“That’s a good question, because I’ve been debating that in my mind a bunch. You got to think long-term. So there’s a couple of things: you’ve got to look at long-term implications of the injury. How does this affect him long-term? Can he have a long-term career? And if we say he can have a long-term career, and we think the upside of the player is what we want and think it’s high, then we’ll take a shot on the player. Look, with any guy you have to have a plan, injury issues, you’ve got to have some type of plan to make him successful and get to his ceiling. It’s all a part of player development. And that’s our job when they get in the building, from what we do strength, nutrition, mental, off-the-field, everything we do has to help the player get to his ceiling. They don’t choose us; we choose them. So if we take a player with an injured past, we’ve got to have a plan for his long-term success, so we’ve got to be comfortable with his long-term prognosis of how he’s going to be long-term.”

Regarding players with off-field concerns:

“Good question. And it’s hard. And I think my background helps me a little bit with that, just being at A&I all those years and Kingsville all those years in coaching. Look, guys make mistakes. So it’s our job as an organization, and I’ve mentioned this before, tune out the [noise], I don’t care what everybody else thinks and [what] their opinions are. Make our opinions internally. Do our work internally, and make sure we exhaust it with the player to know what we’re getting with him when he enters the building, and then how he’s going to be in the community also. It’s a case-by-case basis. And when we take a guy that has issues, that we have a plan for him to work. We have a plan to develop him in the house, we have a plan to develop him as a man. These are young guys; they make mistakes. Are we comfortable with it? Is the organization comfortable with it? Are we comfortable with how he’s going to be in the community? Those are all questions that we ask with every guy, case-by-case. We don’t just loop them and say, ‘ok, here’s this group of players and here are the problem guys.’ No, if we’re not comfortable at the end of the day, they won’t be on the board. That decision will not be made on draft [day], we’re not having discussions on draft day. Those discussions have been had before the draft and if I know, ‘hey, this guy doesn’t fit the Colts criteria, we don’t believe that he can be successful here in Indy,’ then we’ll take him off the board.”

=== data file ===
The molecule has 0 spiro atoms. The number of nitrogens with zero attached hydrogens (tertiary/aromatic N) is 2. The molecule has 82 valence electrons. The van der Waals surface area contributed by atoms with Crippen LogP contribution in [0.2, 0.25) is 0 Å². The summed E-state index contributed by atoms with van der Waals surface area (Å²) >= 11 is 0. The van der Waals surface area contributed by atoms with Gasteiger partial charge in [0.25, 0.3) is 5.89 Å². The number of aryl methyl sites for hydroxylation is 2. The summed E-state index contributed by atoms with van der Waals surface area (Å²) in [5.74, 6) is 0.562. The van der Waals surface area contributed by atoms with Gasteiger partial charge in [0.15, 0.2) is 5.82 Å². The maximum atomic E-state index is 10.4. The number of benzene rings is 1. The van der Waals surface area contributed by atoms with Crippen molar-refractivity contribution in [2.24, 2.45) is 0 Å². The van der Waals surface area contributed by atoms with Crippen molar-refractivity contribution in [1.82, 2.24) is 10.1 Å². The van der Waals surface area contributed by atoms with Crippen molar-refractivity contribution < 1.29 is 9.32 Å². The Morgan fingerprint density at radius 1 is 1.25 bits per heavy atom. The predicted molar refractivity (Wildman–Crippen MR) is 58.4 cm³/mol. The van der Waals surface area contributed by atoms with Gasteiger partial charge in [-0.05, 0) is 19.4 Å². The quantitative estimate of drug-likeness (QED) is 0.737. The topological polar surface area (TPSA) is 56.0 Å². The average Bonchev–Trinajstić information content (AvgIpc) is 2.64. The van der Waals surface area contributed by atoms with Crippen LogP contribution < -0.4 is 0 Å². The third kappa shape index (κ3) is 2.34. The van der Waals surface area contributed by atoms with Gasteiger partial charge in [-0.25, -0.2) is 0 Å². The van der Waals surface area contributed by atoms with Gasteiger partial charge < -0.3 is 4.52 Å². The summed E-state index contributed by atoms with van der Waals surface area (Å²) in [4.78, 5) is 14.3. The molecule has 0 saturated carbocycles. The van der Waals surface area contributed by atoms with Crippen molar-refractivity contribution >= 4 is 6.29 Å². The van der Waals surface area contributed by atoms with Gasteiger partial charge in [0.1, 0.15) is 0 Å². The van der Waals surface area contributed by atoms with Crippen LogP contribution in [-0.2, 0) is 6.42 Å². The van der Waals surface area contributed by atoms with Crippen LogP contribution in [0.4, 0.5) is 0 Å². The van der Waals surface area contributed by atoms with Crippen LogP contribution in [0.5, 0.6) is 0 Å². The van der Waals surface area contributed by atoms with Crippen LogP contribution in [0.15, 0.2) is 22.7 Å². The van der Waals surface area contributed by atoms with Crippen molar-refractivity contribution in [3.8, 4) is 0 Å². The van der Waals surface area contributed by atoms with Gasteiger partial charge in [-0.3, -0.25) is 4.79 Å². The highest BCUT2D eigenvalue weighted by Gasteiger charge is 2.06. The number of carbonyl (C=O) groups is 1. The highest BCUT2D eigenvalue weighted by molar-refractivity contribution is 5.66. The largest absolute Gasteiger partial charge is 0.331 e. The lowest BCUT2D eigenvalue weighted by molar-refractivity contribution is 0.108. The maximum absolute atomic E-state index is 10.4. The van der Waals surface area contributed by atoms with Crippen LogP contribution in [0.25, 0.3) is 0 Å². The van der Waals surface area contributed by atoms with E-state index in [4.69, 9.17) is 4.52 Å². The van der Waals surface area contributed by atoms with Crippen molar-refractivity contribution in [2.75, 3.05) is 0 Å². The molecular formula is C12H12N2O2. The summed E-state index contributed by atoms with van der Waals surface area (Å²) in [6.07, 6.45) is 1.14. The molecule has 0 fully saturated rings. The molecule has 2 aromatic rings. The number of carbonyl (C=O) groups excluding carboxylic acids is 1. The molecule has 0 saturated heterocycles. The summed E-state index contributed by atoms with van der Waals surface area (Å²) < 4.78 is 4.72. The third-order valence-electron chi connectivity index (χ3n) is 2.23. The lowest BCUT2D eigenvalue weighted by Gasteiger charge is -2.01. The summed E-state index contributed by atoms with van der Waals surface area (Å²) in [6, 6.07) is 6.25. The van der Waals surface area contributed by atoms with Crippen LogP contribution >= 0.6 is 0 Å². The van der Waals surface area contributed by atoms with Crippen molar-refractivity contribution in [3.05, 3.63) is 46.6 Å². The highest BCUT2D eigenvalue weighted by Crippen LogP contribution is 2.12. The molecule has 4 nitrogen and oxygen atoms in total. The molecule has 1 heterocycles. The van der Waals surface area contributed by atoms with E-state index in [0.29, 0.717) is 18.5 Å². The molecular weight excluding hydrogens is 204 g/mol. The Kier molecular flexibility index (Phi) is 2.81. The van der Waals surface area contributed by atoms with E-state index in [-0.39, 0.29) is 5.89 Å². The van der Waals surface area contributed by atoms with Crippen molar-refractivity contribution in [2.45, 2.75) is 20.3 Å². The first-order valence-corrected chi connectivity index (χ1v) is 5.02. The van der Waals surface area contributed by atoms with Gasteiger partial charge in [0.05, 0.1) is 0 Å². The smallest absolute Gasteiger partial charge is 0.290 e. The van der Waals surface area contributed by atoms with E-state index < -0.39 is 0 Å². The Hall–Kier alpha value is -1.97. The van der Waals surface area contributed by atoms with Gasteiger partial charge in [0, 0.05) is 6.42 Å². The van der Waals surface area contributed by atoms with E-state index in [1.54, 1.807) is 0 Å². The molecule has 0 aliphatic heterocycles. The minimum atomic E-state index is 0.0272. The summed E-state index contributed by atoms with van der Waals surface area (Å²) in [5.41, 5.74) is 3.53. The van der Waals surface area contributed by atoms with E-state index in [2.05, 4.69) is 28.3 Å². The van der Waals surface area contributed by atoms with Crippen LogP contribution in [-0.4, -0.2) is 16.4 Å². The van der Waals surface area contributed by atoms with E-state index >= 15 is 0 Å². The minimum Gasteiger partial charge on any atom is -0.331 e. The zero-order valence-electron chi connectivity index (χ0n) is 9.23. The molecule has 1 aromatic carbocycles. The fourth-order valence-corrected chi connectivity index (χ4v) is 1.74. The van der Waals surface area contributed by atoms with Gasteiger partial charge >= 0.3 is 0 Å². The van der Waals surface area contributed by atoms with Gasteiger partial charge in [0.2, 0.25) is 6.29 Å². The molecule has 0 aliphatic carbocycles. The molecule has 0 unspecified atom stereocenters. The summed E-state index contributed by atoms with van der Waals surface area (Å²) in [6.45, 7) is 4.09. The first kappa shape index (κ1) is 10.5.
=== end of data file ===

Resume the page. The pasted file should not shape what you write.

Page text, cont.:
The bottom line? Ballard is ok taking a player with injury or off-field concerns, but it’s a case-by-case basis. If the Colts do so, it will be a decision that involves multiple people and they need to be sure that they have a plan to help that player develop, but he won’t rule it out.

3. He wants to build through the draft

There are different strategies when it comes to building a team, with some emphasizing free agency more than others. It might be easy to think that Ballard, who signed a lot of free agents this offseason, favors that, but in reality he wants to build the core of his team around young, home-grown talent. He explained as much in his introductory press conference:

"No, look, you want to raise your own. You want to raise your own. We want to be a great drafting team. We want to have a sound structure and foundation in place where we're producing players every year for the Colts. You have to. You have to produce three or four guys that are going to help you every single year. Now saying that, between street free agents, between waiver claims, we'll get into free agency a little bit, but we will not - like I said earlier, you can't buy a locker room, and you have to be very careful when you enter into free agency. But we're going to try to acquire as many young players that we can [for] a competitive roster. I mean, we want the most competitive roster we can get. That's how you get great. That's how you get to be special as a team, when daily they've got to go out there and compete to get better."

4. There are core positions he’s always looking for

You might have noticed something else about that quote from Ballard’s interview with the MMQB earlier: he mentioned core positions. Here’s what he had to say about those:

“Now there’s always core positions that you’re going to look for, pass rushers, tackles, corners, those are always going to be front-line positions and they’re going to go fast. I mean, those guys, they come off the board fast in the draft. But we’ll always be looking for those core positions and we’ll always, always be looking for the best player.”

What Ballard is saying is that there are positions that he’ll always be looking for, such as pass rushers, tackles, and cornerbacks. These are the guys that are hard to find but that are essential to building a contending football team. So in other words, those are the areas we might expect him to focus on.

Previously, in a February interview with 1070 the Fan’s JMV, Ballard also explained the importance of the trenches: